The maintenance of buildings is somewhat of a taboo subject in architectural discourse, which actually says a great deal about the kind of social class values in which the second-oldest profession is steeped. If the very definition of architecture is ‘building made unnecessarily complicated’, then any discussion of safety, maintenance, cleaning, deliveries, and other such prosaic aspects is tantamount to career-suicide for any ambitious architect.
But this is not the case for artists and filmmakers, who seem to be more interested than many architects in the poetics of post-occupancy. Both Jeff Wall’s photograph titled “Morning Cleaning” as well as Ila Bêka and Louise Lemoîne’s documentary film “koolhaas houselife“, to cite only two examples, gain their effectiveness precisely from this blind spot in architecture; or from the chasm that apparently exists between architecture’s high-minded ideals and its crude reality.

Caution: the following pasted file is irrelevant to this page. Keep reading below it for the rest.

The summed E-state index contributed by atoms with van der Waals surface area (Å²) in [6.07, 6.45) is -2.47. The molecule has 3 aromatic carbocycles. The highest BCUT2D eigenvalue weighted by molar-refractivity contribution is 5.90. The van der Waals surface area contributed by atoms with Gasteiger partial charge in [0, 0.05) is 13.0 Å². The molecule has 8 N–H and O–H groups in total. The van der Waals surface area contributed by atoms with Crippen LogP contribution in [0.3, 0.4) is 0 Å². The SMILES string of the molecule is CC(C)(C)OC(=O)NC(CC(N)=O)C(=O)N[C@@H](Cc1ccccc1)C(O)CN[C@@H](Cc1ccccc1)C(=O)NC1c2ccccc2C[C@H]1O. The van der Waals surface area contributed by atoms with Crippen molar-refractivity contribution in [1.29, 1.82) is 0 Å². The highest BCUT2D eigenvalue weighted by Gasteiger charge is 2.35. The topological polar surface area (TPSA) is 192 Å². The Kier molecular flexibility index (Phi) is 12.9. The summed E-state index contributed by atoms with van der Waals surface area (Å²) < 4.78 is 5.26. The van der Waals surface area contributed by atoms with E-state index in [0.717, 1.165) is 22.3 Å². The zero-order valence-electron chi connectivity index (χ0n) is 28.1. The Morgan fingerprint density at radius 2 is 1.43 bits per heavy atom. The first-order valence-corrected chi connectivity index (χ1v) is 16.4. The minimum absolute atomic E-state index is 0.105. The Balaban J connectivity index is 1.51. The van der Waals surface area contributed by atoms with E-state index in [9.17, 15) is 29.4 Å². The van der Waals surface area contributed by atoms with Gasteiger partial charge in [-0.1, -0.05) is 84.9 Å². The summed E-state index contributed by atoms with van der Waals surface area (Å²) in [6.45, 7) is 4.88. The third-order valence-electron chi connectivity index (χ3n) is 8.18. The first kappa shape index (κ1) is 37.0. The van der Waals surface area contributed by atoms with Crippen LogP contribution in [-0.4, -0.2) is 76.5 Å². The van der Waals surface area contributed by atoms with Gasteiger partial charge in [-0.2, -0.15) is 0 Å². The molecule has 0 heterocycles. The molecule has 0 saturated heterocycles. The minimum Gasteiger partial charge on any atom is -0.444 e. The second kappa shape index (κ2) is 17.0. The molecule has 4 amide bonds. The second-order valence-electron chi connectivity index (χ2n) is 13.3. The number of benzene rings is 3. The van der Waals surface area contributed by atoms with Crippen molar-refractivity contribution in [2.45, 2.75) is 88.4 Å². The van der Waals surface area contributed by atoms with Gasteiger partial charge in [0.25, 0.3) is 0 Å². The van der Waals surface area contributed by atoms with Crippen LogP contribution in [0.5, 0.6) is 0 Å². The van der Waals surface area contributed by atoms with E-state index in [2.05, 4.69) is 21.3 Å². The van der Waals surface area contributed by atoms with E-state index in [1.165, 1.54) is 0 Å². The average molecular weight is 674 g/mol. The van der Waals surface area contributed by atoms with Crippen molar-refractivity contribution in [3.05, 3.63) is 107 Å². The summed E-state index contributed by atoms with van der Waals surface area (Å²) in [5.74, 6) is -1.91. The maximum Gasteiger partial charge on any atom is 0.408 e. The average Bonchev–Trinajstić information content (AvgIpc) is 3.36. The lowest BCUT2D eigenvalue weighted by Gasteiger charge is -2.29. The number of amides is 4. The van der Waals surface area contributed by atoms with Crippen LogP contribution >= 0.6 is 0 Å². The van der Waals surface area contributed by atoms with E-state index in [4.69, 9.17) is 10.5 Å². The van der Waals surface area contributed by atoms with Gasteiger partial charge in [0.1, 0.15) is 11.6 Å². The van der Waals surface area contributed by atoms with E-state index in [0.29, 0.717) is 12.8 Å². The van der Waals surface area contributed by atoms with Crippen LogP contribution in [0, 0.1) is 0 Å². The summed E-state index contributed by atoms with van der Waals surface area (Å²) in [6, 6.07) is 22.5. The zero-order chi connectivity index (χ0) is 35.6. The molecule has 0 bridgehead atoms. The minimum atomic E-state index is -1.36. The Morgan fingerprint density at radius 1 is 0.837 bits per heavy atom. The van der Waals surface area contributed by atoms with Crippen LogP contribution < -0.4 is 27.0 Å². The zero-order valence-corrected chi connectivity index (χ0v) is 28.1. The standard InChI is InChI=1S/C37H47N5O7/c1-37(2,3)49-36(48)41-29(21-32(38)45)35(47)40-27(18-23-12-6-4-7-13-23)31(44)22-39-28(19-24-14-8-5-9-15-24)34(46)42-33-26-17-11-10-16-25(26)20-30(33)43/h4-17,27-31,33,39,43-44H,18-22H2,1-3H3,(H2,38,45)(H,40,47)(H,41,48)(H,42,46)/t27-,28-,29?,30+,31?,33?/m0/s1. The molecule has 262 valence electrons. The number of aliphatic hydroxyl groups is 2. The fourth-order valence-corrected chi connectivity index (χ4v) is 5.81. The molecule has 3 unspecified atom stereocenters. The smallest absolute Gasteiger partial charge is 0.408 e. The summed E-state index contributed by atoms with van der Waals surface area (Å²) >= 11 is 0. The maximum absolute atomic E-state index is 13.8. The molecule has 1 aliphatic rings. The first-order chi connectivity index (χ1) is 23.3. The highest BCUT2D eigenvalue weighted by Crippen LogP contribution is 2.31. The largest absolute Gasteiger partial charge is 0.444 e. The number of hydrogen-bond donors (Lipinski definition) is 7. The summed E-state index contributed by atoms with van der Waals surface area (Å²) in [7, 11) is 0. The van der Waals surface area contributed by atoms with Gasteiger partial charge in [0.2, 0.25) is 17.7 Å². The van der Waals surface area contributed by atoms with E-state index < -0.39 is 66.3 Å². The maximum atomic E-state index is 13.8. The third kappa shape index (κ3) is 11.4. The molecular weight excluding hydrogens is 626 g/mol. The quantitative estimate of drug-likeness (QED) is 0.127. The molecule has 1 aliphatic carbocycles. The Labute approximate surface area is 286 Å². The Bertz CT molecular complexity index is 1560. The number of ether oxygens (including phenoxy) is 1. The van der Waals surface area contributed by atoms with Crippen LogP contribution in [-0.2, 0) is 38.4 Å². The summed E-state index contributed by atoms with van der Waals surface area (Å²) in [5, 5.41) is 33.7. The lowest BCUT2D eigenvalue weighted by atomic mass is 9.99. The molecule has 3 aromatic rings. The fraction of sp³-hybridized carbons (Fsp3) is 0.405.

I would like to think that the socle of the Barcelona Pavilion was secretly designed as a truck-loading bay, but we’ll probably never know for sure.